Mallets clash in the courts over who owns the right to the use of polo player branding
Australian company, Club Polo Clothing, ride off against US Giant, Polo/Lauren, in an international trademark battle
Club Polo Clothing, a popular Australian polo clothing company, are fighting a court battle against Polo/Lauren for the right to continue to use and trademark their polo player logo.
Club Polo’s clothing range is very popular among the Australian polo community. The business is operated out of a modest shop-front in the small town of Yass, in the New South Wales southern tablelands. However, for the past four years, Australian businesswomen and co-owners of Club Polo Clothing, Megan Philip and Rowena Sylvester, have fought to keep the 20-year old clothing business alive because of a court action being taken against their company by US-based Polo/Lauren. The trouble first started in October 2008, when Ms Philip lodged an application to trademark her logo with IP Australia, the Australian government agency that administers intellectual property rights.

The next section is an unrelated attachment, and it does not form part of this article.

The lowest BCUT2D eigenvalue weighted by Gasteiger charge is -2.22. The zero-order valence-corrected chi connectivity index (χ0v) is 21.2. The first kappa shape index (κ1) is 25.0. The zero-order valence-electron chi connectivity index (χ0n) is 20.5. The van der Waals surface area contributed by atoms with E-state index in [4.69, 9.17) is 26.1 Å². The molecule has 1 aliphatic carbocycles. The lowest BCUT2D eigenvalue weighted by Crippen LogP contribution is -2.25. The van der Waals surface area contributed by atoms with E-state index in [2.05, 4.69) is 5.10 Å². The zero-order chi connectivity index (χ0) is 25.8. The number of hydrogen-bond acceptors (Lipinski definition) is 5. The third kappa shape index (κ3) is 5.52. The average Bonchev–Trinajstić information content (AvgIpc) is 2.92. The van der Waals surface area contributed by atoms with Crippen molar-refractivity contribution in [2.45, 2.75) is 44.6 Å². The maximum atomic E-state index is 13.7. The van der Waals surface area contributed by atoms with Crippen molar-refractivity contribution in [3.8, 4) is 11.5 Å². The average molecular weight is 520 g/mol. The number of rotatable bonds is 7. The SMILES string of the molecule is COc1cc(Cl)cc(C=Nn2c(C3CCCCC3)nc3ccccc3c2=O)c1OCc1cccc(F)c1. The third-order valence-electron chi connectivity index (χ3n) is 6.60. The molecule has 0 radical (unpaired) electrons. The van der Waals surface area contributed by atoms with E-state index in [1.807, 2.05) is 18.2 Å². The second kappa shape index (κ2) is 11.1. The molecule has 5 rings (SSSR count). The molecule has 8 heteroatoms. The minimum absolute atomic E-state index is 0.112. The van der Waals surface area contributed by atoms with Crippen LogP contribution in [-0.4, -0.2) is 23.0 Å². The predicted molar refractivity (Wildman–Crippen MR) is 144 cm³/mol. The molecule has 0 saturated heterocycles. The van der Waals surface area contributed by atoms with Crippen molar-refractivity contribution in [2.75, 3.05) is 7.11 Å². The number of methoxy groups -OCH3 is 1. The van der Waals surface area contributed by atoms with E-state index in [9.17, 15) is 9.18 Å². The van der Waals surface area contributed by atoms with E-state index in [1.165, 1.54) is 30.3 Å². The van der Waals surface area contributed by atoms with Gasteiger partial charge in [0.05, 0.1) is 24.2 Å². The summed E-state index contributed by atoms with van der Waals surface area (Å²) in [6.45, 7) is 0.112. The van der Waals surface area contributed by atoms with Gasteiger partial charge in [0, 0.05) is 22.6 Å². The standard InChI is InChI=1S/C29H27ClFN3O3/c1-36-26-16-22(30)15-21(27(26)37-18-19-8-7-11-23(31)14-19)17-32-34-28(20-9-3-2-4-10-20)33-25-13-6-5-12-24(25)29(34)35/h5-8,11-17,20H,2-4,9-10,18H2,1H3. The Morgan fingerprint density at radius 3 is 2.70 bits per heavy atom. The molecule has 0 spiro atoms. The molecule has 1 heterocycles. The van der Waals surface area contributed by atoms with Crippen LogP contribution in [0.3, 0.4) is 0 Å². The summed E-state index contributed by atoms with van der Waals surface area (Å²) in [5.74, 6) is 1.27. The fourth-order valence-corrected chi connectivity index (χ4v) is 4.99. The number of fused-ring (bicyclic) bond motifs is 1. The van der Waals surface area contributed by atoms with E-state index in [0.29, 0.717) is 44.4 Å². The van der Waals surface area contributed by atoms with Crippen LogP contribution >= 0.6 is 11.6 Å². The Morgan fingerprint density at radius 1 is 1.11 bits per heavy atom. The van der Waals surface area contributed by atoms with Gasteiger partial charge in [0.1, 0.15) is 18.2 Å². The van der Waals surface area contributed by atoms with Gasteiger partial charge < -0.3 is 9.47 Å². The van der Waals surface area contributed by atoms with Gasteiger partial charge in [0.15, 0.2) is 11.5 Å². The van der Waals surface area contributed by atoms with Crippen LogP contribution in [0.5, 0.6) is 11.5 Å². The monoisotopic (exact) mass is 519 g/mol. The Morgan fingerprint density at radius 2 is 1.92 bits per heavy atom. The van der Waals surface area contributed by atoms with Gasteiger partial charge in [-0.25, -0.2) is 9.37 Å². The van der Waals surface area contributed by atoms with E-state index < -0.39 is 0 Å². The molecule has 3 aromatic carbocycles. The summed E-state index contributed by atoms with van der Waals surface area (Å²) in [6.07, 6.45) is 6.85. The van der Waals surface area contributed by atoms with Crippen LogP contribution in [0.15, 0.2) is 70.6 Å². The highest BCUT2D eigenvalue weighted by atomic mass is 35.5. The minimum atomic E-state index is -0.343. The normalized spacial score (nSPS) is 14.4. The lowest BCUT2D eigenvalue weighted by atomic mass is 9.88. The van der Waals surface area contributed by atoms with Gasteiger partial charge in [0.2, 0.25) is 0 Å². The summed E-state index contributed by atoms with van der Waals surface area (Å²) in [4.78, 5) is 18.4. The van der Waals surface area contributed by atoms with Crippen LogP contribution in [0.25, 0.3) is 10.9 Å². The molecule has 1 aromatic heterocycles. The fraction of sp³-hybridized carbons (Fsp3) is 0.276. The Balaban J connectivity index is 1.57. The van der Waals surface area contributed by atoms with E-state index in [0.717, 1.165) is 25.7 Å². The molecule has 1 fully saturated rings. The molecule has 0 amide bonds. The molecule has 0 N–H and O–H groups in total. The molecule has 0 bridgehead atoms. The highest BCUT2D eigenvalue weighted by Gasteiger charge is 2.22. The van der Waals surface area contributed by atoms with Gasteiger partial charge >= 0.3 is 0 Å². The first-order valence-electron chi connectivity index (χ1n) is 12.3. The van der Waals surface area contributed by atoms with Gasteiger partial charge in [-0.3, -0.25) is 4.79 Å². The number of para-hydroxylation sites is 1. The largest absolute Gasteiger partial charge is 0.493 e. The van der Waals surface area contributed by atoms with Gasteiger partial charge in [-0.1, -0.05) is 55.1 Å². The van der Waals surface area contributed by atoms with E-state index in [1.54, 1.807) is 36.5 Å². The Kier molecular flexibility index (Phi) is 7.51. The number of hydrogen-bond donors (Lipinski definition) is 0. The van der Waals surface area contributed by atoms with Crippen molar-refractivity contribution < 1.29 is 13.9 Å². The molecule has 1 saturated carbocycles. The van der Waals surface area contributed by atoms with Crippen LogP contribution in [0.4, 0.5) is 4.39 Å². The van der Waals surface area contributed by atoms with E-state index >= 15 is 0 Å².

Last week, Club Polo faced a legal battle against the polo and clothing giants, Polo/Lauren to not only allow them to use the logo and image, but also to continue trading as Club Polo Clothing.
The Club Polo logo, which is embroidered onto its range of clothing, depicts a polo player astride a galloping horse with the initials C and P either side. However, US-owned Polo/Lauren, a subsidiary of the Ralph Lauren brand, owns the copyright in Australia for its famous logo of a polo player holding a mallet, while astride a galloping pony. Polo/Lauren argue that the Club Polo logo is too similar to their logo and will confuse customers.
Ms Philip designed the logo herself 16 years ago and says it seemed obvious to put a polo horse and sticks on a range of clothing that had been specifically designed for polo enthusiasts and horse lovers, especially considering that at the time, the business involved selling its products direct to customers at polo tournaments around NSW and Victoria. “Since we started using our logo, for 16 years there apparently hasn’t been any cause for confusion and no one has brought our logo to their attention. But it is interesting that they (Polo/Lauren) only became concerned about us when we applied to lodge our trademark.”